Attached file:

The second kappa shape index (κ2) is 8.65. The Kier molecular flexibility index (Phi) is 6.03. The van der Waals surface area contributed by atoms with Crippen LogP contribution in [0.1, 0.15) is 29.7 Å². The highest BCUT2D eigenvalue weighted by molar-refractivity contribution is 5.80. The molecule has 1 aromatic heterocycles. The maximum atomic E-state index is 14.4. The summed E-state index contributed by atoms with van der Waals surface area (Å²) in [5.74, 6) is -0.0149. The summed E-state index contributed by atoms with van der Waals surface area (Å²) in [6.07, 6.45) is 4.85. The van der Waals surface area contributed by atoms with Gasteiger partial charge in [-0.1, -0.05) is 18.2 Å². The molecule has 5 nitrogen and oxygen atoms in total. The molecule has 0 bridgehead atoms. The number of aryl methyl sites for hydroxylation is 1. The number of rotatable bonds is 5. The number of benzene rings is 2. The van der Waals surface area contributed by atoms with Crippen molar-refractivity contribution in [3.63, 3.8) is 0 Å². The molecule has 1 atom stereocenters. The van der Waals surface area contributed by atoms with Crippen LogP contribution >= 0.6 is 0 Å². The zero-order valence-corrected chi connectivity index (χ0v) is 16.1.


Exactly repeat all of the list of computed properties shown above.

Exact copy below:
The second kappa shape index (κ2) is 8.65. The Kier molecular flexibility index (Phi) is 6.03. The van der Waals surface area contributed by atoms with Crippen LogP contribution in [0.1, 0.15) is 29.7 Å². The highest BCUT2D eigenvalue weighted by molar-refractivity contribution is 5.80. The molecule has 1 aromatic heterocycles. The maximum atomic E-state index is 14.4. The summed E-state index contributed by atoms with van der Waals surface area (Å²) in [5.74, 6) is -0.0149. The summed E-state index contributed by atoms with van der Waals surface area (Å²) in [6.07, 6.45) is 4.85. The van der Waals surface area contributed by atoms with Gasteiger partial charge in [-0.1, -0.05) is 18.2 Å². The molecule has 5 nitrogen and oxygen atoms in total. The molecule has 0 bridgehead atoms. The number of aryl methyl sites for hydroxylation is 1. The number of rotatable bonds is 5. The number of benzene rings is 2. The van der Waals surface area contributed by atoms with Crippen molar-refractivity contribution in [3.63, 3.8) is 0 Å². The molecule has 1 atom stereocenters. The van der Waals surface area contributed by atoms with Crippen LogP contribution >= 0.6 is 0 Å². The zero-order valence-corrected chi connectivity index (χ0v) is 16.1.